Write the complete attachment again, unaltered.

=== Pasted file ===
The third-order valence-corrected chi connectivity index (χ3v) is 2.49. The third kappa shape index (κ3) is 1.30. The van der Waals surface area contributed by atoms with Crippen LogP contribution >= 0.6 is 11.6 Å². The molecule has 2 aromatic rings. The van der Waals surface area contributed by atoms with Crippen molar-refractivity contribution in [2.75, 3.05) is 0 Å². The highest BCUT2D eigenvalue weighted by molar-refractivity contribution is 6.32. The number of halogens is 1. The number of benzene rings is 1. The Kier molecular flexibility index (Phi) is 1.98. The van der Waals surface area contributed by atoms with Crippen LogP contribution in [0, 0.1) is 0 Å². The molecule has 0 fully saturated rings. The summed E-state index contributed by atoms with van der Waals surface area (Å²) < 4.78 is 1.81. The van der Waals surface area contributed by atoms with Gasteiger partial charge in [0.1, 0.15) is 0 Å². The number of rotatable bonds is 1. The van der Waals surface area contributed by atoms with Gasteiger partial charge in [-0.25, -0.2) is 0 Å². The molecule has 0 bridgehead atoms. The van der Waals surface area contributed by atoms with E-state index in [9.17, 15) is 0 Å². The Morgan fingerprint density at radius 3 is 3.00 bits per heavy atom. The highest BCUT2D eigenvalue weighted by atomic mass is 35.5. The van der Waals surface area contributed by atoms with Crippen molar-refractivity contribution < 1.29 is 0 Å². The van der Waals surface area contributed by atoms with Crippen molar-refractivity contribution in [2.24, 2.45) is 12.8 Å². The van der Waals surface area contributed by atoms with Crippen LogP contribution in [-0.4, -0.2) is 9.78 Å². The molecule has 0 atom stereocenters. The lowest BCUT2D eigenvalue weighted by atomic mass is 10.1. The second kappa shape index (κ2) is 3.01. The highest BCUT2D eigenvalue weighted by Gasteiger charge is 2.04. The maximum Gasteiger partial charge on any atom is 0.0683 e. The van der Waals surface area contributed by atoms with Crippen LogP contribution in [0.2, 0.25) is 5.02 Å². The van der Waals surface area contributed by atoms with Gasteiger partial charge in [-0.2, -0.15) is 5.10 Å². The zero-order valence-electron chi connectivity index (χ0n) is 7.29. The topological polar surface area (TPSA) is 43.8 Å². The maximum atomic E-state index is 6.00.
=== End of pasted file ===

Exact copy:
The third-order valence-corrected chi connectivity index (χ3v) is 2.49. The third kappa shape index (κ3) is 1.30. The van der Waals surface area contributed by atoms with Crippen LogP contribution >= 0.6 is 11.6 Å². The molecule has 2 aromatic rings. The van der Waals surface area contributed by atoms with Crippen molar-refractivity contribution in [2.75, 3.05) is 0 Å². The highest BCUT2D eigenvalue weighted by molar-refractivity contribution is 6.32. The number of halogens is 1. The number of benzene rings is 1. The Kier molecular flexibility index (Phi) is 1.98. The van der Waals surface area contributed by atoms with Crippen LogP contribution in [0, 0.1) is 0 Å². The molecule has 0 fully saturated rings. The summed E-state index contributed by atoms with van der Waals surface area (Å²) < 4.78 is 1.81. The van der Waals surface area contributed by atoms with Gasteiger partial charge in [0.1, 0.15) is 0 Å². The number of rotatable bonds is 1. The van der Waals surface area contributed by atoms with Gasteiger partial charge in [-0.25, -0.2) is 0 Å². The molecule has 0 bridgehead atoms. The van der Waals surface area contributed by atoms with E-state index in [9.17, 15) is 0 Å². The Morgan fingerprint density at radius 3 is 3.00 bits per heavy atom. The highest BCUT2D eigenvalue weighted by atomic mass is 35.5. The van der Waals surface area contributed by atoms with Crippen molar-refractivity contribution < 1.29 is 0 Å². The van der Waals surface area contributed by atoms with Crippen molar-refractivity contribution in [2.24, 2.45) is 12.8 Å². The van der Waals surface area contributed by atoms with Crippen LogP contribution in [-0.4, -0.2) is 9.78 Å². The molecule has 0 atom stereocenters. The lowest BCUT2D eigenvalue weighted by atomic mass is 10.1. The second kappa shape index (κ2) is 3.01. The highest BCUT2D eigenvalue weighted by Gasteiger charge is 2.04. The maximum Gasteiger partial charge on any atom is 0.0683 e. The van der Waals surface area contributed by atoms with Crippen LogP contribution in [0.2, 0.25) is 5.02 Å². The van der Waals surface area contributed by atoms with Gasteiger partial charge in [-0.2, -0.15) is 5.10 Å². The zero-order valence-electron chi connectivity index (χ0n) is 7.29. The topological polar surface area (TPSA) is 43.8 Å². The maximum atomic E-state index is 6.00.